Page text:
If you haven't seen it check out River Cottage Australia (foxtel). The host is doing exactly this as well and I've learn't heaps from his programs...

I dream of living a self sufficient lifestyle in my later years and using knife making to generate some other income...
 
  • Thanks
Reactions: Pom

Cdustbehindme

Malcolm Douglas
Joined
Aug 4, 2013
Messages
30
Reaction score
1
Location
North of the Grampians
I think I would send everyone to sleep with my ideas, i am lucky that growing up on the farm we had high self sufficiency, so already have a lot of learnings there. just need : Step 1 purchase property ha!

Managed to find a great australian written book on this recently, can post if anyone's interested.
 
  • Thanks
Reactions: Pom

AussiePreppers

Richard Proenneke
Joined
Jan 15, 2012
Messages
1,383
Reaction score
80
Location
Queensland
Just a few to get started - we grow green beans, corn, sweet peas, potatoes, beetroot, lemons, peppers (hot and sweet), carrots, figs, tomatoes, mangoes, lychees, other misc herbs, watermelons, pumpkins, and other stuff via trial and error. I don't can any of that, rather give it away, and only really can meats due to cost of canning equipment here. This is all done on house blocks between 700-2500 sqm. I would love to have enough land to take care of our own meat. We also run close to 30 chickens, but don't slaughter these as my Dad has an attachment to them. We aren't super serious about it and try to make it fun for the kids too. We still enjoy our modern conveniences, and everyone has a job so its not a day-in-day-out deal. Sometimes things just get left and overgrow or die and we have to mount a serious effort to clean it all out and start something else.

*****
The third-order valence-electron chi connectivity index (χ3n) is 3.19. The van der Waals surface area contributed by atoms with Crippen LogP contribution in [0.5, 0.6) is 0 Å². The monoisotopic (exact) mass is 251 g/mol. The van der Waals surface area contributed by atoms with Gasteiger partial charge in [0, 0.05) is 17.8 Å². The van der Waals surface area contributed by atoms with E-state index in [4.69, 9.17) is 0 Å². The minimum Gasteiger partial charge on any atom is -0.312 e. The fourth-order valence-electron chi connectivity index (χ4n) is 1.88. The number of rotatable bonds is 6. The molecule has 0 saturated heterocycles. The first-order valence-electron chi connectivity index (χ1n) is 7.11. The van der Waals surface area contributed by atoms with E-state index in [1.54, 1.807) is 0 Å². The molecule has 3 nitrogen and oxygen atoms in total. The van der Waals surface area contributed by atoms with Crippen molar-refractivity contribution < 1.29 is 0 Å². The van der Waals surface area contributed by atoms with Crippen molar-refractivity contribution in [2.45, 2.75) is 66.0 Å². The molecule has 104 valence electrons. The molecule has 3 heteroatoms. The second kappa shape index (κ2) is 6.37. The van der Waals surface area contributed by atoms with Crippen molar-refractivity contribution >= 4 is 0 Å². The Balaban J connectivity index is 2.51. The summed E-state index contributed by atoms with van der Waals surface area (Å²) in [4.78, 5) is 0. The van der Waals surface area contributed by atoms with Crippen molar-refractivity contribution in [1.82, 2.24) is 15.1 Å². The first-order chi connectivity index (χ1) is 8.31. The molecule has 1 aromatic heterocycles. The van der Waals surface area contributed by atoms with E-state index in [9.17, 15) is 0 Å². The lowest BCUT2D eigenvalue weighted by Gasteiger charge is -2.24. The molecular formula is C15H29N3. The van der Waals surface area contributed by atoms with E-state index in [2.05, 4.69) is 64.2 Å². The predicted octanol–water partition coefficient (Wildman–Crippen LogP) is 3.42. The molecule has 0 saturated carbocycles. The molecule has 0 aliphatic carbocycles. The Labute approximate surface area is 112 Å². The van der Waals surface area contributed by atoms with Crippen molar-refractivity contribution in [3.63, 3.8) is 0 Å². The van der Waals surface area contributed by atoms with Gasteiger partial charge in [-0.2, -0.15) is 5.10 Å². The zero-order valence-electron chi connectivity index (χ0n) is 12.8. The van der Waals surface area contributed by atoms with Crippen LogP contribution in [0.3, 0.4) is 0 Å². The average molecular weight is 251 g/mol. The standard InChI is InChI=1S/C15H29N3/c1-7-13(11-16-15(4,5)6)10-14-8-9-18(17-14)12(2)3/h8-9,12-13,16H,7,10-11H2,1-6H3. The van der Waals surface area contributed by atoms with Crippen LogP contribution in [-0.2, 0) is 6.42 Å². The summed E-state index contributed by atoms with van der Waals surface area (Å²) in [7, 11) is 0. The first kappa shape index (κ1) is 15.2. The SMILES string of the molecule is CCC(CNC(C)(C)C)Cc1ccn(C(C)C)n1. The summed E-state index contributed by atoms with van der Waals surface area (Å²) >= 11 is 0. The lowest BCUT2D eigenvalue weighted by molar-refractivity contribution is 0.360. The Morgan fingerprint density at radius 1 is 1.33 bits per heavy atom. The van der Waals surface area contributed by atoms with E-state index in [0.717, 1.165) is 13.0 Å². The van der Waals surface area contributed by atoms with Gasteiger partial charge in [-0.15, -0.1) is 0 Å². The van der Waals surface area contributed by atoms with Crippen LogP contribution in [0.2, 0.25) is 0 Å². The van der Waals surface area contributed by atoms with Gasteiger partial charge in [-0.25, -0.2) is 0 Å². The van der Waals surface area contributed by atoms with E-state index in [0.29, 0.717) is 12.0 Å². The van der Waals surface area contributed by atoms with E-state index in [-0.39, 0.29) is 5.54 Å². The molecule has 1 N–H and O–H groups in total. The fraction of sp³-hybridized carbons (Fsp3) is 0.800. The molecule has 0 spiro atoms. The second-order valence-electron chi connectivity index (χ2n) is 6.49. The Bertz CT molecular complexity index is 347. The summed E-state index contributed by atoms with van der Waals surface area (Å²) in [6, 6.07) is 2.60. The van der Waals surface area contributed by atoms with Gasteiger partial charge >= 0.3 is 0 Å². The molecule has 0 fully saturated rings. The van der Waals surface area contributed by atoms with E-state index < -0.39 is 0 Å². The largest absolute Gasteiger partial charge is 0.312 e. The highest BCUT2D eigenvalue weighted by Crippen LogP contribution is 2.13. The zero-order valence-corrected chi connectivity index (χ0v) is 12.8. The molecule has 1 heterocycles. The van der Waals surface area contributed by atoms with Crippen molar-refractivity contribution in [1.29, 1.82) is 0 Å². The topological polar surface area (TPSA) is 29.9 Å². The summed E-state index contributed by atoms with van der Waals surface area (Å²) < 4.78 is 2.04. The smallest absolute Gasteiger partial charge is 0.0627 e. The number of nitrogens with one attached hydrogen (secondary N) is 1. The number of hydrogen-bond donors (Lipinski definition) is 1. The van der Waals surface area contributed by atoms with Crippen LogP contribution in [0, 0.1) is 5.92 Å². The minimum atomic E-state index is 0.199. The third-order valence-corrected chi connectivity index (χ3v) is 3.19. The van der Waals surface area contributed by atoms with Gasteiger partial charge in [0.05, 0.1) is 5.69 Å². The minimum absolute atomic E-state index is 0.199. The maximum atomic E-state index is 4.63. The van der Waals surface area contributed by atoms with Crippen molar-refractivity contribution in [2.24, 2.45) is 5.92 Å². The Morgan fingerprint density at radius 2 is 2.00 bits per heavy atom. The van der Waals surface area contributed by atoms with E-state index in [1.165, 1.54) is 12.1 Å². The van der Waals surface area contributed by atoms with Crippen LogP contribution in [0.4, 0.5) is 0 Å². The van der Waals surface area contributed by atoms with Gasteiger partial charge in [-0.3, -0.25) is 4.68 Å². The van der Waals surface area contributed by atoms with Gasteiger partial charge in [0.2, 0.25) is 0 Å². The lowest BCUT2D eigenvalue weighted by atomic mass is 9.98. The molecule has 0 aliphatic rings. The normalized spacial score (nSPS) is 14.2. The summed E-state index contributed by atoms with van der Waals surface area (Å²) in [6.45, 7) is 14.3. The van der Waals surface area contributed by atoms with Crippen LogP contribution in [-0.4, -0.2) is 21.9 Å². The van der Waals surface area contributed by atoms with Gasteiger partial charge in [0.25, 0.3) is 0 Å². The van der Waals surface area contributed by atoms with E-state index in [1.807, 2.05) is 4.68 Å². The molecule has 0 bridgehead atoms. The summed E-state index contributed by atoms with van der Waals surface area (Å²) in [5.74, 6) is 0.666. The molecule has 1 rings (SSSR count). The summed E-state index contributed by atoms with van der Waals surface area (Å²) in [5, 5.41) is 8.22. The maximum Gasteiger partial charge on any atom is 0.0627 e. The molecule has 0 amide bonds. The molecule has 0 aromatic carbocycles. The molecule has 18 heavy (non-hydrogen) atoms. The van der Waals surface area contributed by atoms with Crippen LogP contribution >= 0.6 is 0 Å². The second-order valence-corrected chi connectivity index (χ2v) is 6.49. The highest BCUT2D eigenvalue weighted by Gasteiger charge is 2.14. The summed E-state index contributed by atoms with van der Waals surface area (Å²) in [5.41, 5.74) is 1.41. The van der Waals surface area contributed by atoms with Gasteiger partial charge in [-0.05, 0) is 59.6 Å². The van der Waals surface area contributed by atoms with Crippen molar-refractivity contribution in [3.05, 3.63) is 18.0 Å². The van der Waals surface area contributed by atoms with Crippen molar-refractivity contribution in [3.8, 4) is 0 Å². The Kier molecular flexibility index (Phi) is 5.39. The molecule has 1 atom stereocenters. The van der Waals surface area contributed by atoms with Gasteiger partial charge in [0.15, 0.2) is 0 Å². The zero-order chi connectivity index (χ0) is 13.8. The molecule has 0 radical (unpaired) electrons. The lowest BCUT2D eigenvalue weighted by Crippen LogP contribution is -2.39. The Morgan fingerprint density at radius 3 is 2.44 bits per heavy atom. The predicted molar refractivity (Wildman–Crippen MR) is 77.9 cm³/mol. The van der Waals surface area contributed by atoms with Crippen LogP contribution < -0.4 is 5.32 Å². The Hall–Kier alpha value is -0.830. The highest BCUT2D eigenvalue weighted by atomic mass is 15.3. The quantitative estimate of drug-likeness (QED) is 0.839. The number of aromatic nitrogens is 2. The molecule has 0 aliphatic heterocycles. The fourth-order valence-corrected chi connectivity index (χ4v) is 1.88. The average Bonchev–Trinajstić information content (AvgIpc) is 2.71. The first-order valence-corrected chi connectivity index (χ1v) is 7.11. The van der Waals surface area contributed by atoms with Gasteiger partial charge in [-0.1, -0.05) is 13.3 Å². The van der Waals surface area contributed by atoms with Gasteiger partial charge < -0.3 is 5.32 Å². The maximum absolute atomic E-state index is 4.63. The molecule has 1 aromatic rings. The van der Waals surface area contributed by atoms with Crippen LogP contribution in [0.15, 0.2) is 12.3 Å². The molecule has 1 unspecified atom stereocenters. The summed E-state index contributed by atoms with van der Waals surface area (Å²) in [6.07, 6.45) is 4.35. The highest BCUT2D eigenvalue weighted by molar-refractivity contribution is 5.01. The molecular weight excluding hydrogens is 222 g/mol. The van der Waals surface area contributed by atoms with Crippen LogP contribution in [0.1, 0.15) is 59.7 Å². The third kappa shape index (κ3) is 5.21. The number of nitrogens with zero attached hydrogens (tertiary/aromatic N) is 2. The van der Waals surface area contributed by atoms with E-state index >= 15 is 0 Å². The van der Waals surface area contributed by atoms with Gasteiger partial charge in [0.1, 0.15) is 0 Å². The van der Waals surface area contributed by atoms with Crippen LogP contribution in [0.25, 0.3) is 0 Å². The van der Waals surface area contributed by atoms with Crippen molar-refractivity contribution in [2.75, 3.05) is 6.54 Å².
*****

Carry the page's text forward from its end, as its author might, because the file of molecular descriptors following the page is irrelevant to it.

On the to-do list is olives, sugar cane, beans (dried), native foods, and dried/cured/smoked meats.